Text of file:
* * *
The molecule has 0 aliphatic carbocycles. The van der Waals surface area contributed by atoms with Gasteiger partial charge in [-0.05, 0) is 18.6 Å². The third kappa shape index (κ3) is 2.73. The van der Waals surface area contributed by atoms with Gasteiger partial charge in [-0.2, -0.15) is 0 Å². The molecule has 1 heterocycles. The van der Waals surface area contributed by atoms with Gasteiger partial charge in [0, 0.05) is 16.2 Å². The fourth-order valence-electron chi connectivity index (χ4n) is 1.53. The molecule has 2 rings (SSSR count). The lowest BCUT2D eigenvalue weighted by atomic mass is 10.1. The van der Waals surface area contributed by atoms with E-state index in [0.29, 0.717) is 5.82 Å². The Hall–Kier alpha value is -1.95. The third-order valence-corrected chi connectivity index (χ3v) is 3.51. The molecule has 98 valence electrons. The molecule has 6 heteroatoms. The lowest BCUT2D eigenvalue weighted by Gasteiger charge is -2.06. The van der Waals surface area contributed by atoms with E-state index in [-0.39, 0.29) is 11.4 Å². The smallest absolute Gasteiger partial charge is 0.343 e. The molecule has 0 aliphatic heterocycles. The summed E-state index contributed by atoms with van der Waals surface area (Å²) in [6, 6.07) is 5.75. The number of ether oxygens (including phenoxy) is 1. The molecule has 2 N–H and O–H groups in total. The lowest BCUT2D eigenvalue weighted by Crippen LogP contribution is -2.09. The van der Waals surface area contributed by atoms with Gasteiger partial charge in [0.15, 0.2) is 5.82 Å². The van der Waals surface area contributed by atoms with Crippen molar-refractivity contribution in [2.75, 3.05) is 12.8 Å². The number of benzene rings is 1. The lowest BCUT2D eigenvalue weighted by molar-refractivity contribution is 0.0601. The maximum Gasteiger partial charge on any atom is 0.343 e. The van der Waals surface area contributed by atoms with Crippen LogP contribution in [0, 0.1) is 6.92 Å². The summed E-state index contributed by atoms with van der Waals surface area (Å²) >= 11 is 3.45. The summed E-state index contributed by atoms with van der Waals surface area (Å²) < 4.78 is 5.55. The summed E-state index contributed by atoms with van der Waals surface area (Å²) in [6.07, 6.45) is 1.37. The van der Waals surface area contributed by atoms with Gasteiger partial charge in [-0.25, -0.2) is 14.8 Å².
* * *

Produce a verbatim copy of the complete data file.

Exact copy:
The molecule has 0 aliphatic carbocycles. The van der Waals surface area contributed by atoms with Gasteiger partial charge in [-0.05, 0) is 18.6 Å². The third kappa shape index (κ3) is 2.73. The van der Waals surface area contributed by atoms with Gasteiger partial charge in [-0.2, -0.15) is 0 Å². The molecule has 1 heterocycles. The van der Waals surface area contributed by atoms with Gasteiger partial charge in [0, 0.05) is 16.2 Å². The fourth-order valence-electron chi connectivity index (χ4n) is 1.53. The molecule has 2 rings (SSSR count). The lowest BCUT2D eigenvalue weighted by atomic mass is 10.1. The van der Waals surface area contributed by atoms with E-state index in [0.29, 0.717) is 5.82 Å². The Hall–Kier alpha value is -1.95. The third-order valence-corrected chi connectivity index (χ3v) is 3.51. The molecule has 98 valence electrons. The molecule has 6 heteroatoms. The lowest BCUT2D eigenvalue weighted by Gasteiger charge is -2.06. The van der Waals surface area contributed by atoms with E-state index in [-0.39, 0.29) is 11.4 Å². The smallest absolute Gasteiger partial charge is 0.343 e. The molecule has 0 aliphatic heterocycles. The summed E-state index contributed by atoms with van der Waals surface area (Å²) in [6, 6.07) is 5.75. The number of ether oxygens (including phenoxy) is 1. The molecule has 2 N–H and O–H groups in total. The lowest BCUT2D eigenvalue weighted by Crippen LogP contribution is -2.09. The van der Waals surface area contributed by atoms with Gasteiger partial charge in [0.15, 0.2) is 5.82 Å². The van der Waals surface area contributed by atoms with Crippen molar-refractivity contribution in [2.75, 3.05) is 12.8 Å². The number of benzene rings is 1. The lowest BCUT2D eigenvalue weighted by molar-refractivity contribution is 0.0601. The maximum Gasteiger partial charge on any atom is 0.343 e. The van der Waals surface area contributed by atoms with Crippen LogP contribution in [0, 0.1) is 6.92 Å². The summed E-state index contributed by atoms with van der Waals surface area (Å²) >= 11 is 3.45. The summed E-state index contributed by atoms with van der Waals surface area (Å²) < 4.78 is 5.55. The summed E-state index contributed by atoms with van der Waals surface area (Å²) in [6.07, 6.45) is 1.37. The van der Waals surface area contributed by atoms with Gasteiger partial charge in [-0.25, -0.2) is 14.8 Å².